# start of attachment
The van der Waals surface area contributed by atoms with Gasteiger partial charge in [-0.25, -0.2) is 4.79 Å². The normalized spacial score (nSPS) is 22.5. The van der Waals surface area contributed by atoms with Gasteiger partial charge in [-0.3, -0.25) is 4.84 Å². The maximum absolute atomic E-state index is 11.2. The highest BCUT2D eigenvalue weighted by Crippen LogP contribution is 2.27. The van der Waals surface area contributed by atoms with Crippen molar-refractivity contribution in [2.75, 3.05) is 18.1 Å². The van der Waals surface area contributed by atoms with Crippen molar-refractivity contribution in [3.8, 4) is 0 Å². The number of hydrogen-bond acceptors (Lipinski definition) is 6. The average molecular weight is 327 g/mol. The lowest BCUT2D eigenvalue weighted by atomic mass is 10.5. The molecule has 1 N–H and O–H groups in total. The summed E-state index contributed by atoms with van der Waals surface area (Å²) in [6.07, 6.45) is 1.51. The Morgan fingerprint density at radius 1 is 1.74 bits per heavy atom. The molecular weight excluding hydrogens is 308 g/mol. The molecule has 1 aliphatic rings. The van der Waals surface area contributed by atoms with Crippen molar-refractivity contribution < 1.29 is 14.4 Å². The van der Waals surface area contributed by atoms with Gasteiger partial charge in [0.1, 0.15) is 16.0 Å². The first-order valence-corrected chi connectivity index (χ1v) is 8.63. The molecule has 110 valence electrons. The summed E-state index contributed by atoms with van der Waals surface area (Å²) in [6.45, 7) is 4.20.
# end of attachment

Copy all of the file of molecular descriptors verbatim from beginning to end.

The van der Waals surface area contributed by atoms with Gasteiger partial charge in [-0.25, -0.2) is 4.79 Å². The normalized spacial score (nSPS) is 22.5. The van der Waals surface area contributed by atoms with Gasteiger partial charge in [-0.3, -0.25) is 4.84 Å². The maximum absolute atomic E-state index is 11.2. The highest BCUT2D eigenvalue weighted by Crippen LogP contribution is 2.27. The van der Waals surface area contributed by atoms with Crippen molar-refractivity contribution in [2.75, 3.05) is 18.1 Å². The van der Waals surface area contributed by atoms with Crippen molar-refractivity contribution in [3.8, 4) is 0 Å². The number of hydrogen-bond acceptors (Lipinski definition) is 6. The average molecular weight is 327 g/mol. The lowest BCUT2D eigenvalue weighted by atomic mass is 10.5. The molecule has 1 N–H and O–H groups in total. The summed E-state index contributed by atoms with van der Waals surface area (Å²) in [6.07, 6.45) is 1.51. The Morgan fingerprint density at radius 1 is 1.74 bits per heavy atom. The molecular weight excluding hydrogens is 308 g/mol. The molecule has 1 aliphatic rings. The van der Waals surface area contributed by atoms with Crippen molar-refractivity contribution < 1.29 is 14.4 Å². The van der Waals surface area contributed by atoms with Gasteiger partial charge in [0.1, 0.15) is 16.0 Å². The first-order valence-corrected chi connectivity index (χ1v) is 8.63. The molecule has 110 valence electrons. The summed E-state index contributed by atoms with van der Waals surface area (Å²) in [6.45, 7) is 4.20.